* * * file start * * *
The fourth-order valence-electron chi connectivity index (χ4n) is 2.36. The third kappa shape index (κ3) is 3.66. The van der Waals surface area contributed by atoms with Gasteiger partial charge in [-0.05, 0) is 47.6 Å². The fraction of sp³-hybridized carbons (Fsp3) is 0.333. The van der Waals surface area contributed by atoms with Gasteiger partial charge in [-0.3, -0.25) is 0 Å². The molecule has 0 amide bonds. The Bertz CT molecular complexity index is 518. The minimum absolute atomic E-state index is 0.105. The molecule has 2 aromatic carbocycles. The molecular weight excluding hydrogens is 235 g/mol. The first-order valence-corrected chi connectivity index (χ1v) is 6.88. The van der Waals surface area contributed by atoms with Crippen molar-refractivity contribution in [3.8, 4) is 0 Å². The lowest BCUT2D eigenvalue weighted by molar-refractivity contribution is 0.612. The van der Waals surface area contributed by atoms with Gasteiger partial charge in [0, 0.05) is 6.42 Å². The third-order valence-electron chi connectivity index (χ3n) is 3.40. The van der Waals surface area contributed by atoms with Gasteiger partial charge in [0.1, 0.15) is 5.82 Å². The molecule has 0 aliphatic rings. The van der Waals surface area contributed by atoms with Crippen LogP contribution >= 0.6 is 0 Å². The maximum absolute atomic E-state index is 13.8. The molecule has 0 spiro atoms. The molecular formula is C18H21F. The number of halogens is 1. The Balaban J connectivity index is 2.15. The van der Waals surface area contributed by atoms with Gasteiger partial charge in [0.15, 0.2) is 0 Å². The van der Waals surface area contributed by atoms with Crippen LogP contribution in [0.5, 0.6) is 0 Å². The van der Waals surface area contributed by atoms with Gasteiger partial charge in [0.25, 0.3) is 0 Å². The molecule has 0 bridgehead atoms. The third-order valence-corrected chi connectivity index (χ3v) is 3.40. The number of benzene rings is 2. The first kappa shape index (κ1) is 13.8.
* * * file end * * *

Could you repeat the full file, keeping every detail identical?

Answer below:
The fourth-order valence-electron chi connectivity index (χ4n) is 2.36. The third kappa shape index (κ3) is 3.66. The van der Waals surface area contributed by atoms with Gasteiger partial charge in [-0.05, 0) is 47.6 Å². The fraction of sp³-hybridized carbons (Fsp3) is 0.333. The van der Waals surface area contributed by atoms with Gasteiger partial charge in [-0.3, -0.25) is 0 Å². The molecule has 0 amide bonds. The Bertz CT molecular complexity index is 518. The minimum absolute atomic E-state index is 0.105. The molecule has 2 aromatic carbocycles. The molecular weight excluding hydrogens is 235 g/mol. The first-order valence-corrected chi connectivity index (χ1v) is 6.88. The van der Waals surface area contributed by atoms with Crippen molar-refractivity contribution in [3.8, 4) is 0 Å². The lowest BCUT2D eigenvalue weighted by molar-refractivity contribution is 0.612. The van der Waals surface area contributed by atoms with Gasteiger partial charge in [0, 0.05) is 6.42 Å². The third-order valence-electron chi connectivity index (χ3n) is 3.40. The van der Waals surface area contributed by atoms with Gasteiger partial charge in [0.1, 0.15) is 5.82 Å². The molecule has 0 aliphatic rings. The van der Waals surface area contributed by atoms with Crippen LogP contribution >= 0.6 is 0 Å². The maximum absolute atomic E-state index is 13.8. The molecule has 0 spiro atoms. The molecular formula is C18H21F. The number of halogens is 1. The Balaban J connectivity index is 2.15. The van der Waals surface area contributed by atoms with Gasteiger partial charge in [0.15, 0.2) is 0 Å². The van der Waals surface area contributed by atoms with Crippen LogP contribution in [0.5, 0.6) is 0 Å². The van der Waals surface area contributed by atoms with Gasteiger partial charge in [0.25, 0.3) is 0 Å². The molecule has 0 bridgehead atoms. The third-order valence-corrected chi connectivity index (χ3v) is 3.40. The number of benzene rings is 2. The first kappa shape index (κ1) is 13.8.